Yes. Tokyo Olympics ready despite opposition and pandemic
TOKYO – Will the postponed Tokyo Olympics open despite mounting opposition and pandemic?
The answer is almost certainly “yes”.
Richard Pound, a senior member of the International Olympic Committee, was adamant in an interview with a British newspaper.
“Except Armageddon which we can’t see or anticipate, these things are ready,” Pound told The Evening Standard.
Tokyo is under a COVID-19 state of emergency, but IOC Vice President John Coates has said the games will open on July 23 – a state of emergency, or no state of emergency.
As an exclamation point, the Australian softball team – the first large group of foreign athletes to establish an Olympic base in Japan – arrived in Tokyo on Tuesday.
The Olympic Games are therefore advancing sharply. But why?
Start with billions of dollars at stake, a contract that massively favors the IOC, and a decision by the Japanese government to stay the course, which could help Prime Minister Yoshihide Suga keep his job.
These factors have taken precedence over scathing criticism from medical organizations who fear the Olympics will spread variants of COVID-19, and a call for the cancellation from Asahi Shimbun, a sponsor of the games and the second largest newspaper. most sold in the country. The US State Department has issued a level 4 “Do not travel” warning for Japan along with Tokyo and other areas under a state of emergency that expire on June 20.
And it saves face. Japan officially spent $ 15.4 billion on the Olympics, but several government audits suggest it is much more. Everything but $ 6.7 billion is public money. Its geopolitical rival, China, will host the 2022 Winter Olympics just six months after the end of Tokyo and could claim center stage if Tokyo fails.
A Swiss-based nonprofit, the IOC exercises rock-solid control under the so-called Host City Contract, and it is unlikely to cancel on its own as it would lose billions of dollars in broadcast rights and sponsorship income.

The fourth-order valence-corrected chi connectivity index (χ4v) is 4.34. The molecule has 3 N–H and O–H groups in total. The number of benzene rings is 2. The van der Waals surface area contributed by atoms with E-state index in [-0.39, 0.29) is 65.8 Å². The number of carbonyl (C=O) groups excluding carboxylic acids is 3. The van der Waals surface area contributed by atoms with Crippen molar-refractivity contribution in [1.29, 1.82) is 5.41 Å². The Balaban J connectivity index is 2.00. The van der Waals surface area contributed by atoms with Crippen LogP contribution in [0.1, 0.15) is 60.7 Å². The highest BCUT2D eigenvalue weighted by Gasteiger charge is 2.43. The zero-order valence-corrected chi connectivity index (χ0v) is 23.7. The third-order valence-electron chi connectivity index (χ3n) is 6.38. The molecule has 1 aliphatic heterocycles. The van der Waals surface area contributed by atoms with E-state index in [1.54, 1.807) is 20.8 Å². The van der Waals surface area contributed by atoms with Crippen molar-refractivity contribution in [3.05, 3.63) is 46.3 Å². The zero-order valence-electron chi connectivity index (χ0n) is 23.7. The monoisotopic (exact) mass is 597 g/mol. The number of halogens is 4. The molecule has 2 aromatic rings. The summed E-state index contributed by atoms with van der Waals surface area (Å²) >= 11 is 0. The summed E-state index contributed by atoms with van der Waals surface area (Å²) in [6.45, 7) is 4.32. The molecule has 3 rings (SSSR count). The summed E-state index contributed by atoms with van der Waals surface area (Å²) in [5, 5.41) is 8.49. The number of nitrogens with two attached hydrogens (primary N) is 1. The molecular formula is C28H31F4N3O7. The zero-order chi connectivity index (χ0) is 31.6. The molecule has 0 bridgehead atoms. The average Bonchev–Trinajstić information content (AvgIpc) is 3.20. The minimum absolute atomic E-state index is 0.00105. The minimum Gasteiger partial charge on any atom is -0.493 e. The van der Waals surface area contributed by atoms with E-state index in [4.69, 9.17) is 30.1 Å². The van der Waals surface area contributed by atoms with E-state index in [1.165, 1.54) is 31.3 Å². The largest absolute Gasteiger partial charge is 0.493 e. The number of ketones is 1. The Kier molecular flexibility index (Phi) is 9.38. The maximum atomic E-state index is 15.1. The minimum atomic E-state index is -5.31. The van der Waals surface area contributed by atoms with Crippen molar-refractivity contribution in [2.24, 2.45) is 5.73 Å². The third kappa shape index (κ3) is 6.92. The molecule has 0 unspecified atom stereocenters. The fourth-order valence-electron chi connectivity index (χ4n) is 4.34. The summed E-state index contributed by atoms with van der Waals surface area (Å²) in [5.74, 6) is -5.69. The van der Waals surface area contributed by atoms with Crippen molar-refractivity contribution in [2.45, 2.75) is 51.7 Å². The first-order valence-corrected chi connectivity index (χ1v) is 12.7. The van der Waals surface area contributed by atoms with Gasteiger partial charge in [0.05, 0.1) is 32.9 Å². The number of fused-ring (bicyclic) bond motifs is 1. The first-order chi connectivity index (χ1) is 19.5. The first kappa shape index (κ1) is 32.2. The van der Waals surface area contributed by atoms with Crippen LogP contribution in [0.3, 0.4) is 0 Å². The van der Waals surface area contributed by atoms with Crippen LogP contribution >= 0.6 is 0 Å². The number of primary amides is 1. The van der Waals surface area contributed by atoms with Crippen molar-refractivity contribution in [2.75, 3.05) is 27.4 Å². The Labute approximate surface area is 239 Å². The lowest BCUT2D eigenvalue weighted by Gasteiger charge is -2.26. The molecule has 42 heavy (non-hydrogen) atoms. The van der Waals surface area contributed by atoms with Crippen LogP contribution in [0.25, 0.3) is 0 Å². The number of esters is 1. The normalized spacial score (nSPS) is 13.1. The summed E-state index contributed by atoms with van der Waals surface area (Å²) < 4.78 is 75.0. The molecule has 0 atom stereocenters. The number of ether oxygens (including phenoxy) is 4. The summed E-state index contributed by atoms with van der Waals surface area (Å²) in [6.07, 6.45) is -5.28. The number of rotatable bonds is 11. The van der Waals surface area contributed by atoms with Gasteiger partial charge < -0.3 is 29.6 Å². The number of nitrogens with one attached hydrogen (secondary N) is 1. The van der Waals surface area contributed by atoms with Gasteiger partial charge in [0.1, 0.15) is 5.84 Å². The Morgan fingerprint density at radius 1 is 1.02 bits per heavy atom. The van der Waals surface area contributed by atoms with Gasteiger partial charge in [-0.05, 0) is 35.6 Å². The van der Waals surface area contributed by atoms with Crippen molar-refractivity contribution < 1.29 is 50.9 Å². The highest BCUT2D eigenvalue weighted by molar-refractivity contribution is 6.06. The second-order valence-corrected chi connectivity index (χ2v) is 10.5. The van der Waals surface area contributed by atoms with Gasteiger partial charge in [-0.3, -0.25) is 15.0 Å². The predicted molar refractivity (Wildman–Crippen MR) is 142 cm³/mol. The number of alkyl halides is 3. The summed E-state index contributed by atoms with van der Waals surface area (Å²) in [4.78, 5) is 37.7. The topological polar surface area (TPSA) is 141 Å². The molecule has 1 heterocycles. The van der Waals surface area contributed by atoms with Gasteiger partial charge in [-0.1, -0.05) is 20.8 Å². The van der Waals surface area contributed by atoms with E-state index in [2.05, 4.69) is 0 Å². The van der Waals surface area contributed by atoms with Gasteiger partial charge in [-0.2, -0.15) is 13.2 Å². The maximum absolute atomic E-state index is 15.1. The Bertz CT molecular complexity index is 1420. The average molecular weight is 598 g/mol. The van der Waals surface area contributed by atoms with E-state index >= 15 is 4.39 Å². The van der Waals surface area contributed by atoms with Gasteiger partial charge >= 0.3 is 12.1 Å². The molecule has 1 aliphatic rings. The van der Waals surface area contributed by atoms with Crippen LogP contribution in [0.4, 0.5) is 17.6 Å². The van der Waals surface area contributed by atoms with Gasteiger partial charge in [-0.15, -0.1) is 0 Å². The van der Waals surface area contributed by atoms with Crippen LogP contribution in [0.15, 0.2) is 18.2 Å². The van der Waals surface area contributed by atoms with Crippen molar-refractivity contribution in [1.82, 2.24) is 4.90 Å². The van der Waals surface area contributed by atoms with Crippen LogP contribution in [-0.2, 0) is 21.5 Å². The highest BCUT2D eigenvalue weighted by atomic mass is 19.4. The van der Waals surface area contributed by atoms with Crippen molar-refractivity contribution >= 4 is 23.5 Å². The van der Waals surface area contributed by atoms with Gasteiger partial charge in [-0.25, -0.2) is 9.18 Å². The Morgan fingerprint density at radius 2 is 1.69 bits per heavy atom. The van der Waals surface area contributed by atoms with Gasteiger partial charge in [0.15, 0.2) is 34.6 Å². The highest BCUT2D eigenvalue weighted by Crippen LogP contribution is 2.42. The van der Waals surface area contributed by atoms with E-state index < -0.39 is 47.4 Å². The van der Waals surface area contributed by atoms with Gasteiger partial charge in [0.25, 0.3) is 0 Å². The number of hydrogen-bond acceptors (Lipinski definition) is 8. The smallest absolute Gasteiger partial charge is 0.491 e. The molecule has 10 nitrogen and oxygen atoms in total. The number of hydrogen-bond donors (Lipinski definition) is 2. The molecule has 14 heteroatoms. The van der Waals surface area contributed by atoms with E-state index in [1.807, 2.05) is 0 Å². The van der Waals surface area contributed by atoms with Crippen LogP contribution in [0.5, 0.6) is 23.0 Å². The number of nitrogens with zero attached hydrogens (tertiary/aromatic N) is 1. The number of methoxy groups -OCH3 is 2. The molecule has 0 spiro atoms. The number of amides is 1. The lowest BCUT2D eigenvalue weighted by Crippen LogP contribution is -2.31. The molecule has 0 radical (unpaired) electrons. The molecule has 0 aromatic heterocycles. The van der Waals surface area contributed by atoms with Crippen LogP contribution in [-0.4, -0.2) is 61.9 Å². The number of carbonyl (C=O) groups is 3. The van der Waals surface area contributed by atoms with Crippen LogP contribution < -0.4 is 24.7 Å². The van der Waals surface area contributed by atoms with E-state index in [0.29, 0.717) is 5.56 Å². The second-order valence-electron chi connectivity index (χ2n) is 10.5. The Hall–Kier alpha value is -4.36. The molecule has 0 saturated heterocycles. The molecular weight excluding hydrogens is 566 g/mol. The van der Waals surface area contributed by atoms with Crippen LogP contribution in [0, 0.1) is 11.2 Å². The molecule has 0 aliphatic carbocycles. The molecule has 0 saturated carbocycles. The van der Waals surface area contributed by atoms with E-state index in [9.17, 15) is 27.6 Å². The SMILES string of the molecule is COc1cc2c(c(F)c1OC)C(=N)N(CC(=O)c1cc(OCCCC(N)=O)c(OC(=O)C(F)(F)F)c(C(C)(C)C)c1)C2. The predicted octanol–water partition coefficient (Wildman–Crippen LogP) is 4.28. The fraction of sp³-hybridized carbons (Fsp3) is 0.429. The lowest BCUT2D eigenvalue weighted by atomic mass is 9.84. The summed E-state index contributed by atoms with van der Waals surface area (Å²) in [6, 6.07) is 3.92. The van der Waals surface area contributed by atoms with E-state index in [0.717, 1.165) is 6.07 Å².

Despite promoting itself as a sports league of nations, the IOC is a multi-billion dollar sports business that derives nearly 75% of its revenue from the sale of broadcast rights. Another 18% comes from the top 15 sponsors.
Andrew Zimbalist, an economist at Smith College in Massachusetts who has written extensively on the Olympics, estimates the IOC could lose around $ 3.5 billion to $ 4 billion in broadcast revenue if the Tokyo Games are canceled. He suggested that a small portion of that amount, between $ 400 million and $ 800 million, could be offset through cancellation insurance.
US broadcaster NBCUniversal is the IOC’s largest source of revenue.
“The IOC also feels determined by the momentum of history to do this,” Zimbalist said in an interview with The Associated Press. “All their DNA says, ‘do it, do it, do it.’ The Japanese government really does not have the right to cancel the games. They can go to the IOC and advocate with them, and maybe that’s what they do. “
Of course, the Japanese government could stop the Olympics. It would be a PR disaster for the IOC to enter a legal battle with Tokyo, so any such deal would be done in private.
The high image of the IOC belies a myriad of corruption scandals over the past decades. The president of the Japanese Olympic Committee was forced to resign two years ago – he was also an IOC member – in a scandal related to the corruption of IOC members. A similar scandal surrounded Rio de Janeiro’s bid for the 2016 Olympics.
“The Olympics are a very, very strong brand. It is a unique brand. They are a monopoly, ”Zimbalist said. “They are not regulated by any government. All of these things may have created a feeling of invulnerability. “
The medical community has offered persistent but ineffective opposition. The Tokyo Physicians Association, which has 6,000 members, has called on Prime Minister Suga to cancel. The same is true of the Japan Doctors Union, whose president has warned that the Olympics could spread variants of the coronavirus. Nurses and other medical groups have also retreated.
Last week, in a commentary, the New England Journal of Medicine said the IOC’s decision to host the Olympics was “not based on the best scientific evidence.” And the British Medical Journal in an editorial in April asked organizers to “reconsider” the hosting of the games.